Turkish Journal of Medical Sciences




Aims: It is known that there is a relationship between diabetic complications and chronic inflammation characterized by alterations in circulating acute phase proteins. It has been emphasized that inflammation contributes to diabetic complications and that gliclazide -an antidiabetic sulfonylurea - decreases the development of such complications. In this study, we aimed to investigate whether gliclazide or diet treatment has an effect on serum levels of acute phase reactants, markers of inflammation. Materials and Methods: Fifty-six newly diagnosed patients with type 2 diabetes and 30 clinically healthy subjects were evaluated prospectively. Twenty-six patients were treated with proper diet and daily gliclazide (80 mg/daily) and 30 patients were randomized to only diet therapy for 6 months. After the 6-month therapy, blood was taken from patients and controls and acute phase protein levels were determined. Results: Serum alpha-1 acid glycoprotein, alpha-2 macroglobulin, alpha-1 antitrypsin, and albumin levels did not differ between the gliclazide and control groups. In the diet group, mean serum alpha-1 acid glycoprotein, alpha-2 macroglobulin, and alpha-1 antitrypsin were significantly higher and mean albumin level was significantly lower than the other groups. Glucose, hemoglobin A1C and haptoglobulin levels were significantly higher, whereas transferrin and prealbumin levels were significantly lower in both diet therapy and gliclazide therapy when compared with the control group. Mean C-reactive protein level did not differ between the groups. Conclusions: Levels of acute phase proteins significantly differ in type 2 diabetes when compared with healthy subjects. Gliclazide may provide better control on acute phase proteins.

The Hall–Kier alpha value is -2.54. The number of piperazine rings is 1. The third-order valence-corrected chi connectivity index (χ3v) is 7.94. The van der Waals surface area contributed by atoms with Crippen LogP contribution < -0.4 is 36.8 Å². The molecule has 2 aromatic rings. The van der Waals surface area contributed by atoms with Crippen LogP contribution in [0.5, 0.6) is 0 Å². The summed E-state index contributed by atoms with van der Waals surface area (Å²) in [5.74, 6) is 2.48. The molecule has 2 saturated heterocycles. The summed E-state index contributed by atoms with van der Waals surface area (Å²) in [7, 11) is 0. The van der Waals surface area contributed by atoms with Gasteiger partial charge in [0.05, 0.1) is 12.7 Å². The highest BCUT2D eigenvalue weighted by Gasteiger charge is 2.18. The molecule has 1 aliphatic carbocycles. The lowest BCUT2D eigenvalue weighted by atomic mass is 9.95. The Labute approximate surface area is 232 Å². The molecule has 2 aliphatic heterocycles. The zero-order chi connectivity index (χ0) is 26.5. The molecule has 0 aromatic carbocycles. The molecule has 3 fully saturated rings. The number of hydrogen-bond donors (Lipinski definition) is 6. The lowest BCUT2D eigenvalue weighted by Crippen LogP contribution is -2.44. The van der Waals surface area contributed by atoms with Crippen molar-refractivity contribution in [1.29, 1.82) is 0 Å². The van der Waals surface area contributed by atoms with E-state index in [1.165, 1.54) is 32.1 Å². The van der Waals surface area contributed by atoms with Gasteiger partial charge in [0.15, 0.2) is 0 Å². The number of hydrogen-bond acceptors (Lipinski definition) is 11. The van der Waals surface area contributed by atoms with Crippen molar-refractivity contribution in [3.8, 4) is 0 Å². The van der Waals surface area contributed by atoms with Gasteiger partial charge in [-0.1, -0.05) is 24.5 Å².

Diabetes mellitus, inflammation, gliclazide, acute phase proteins

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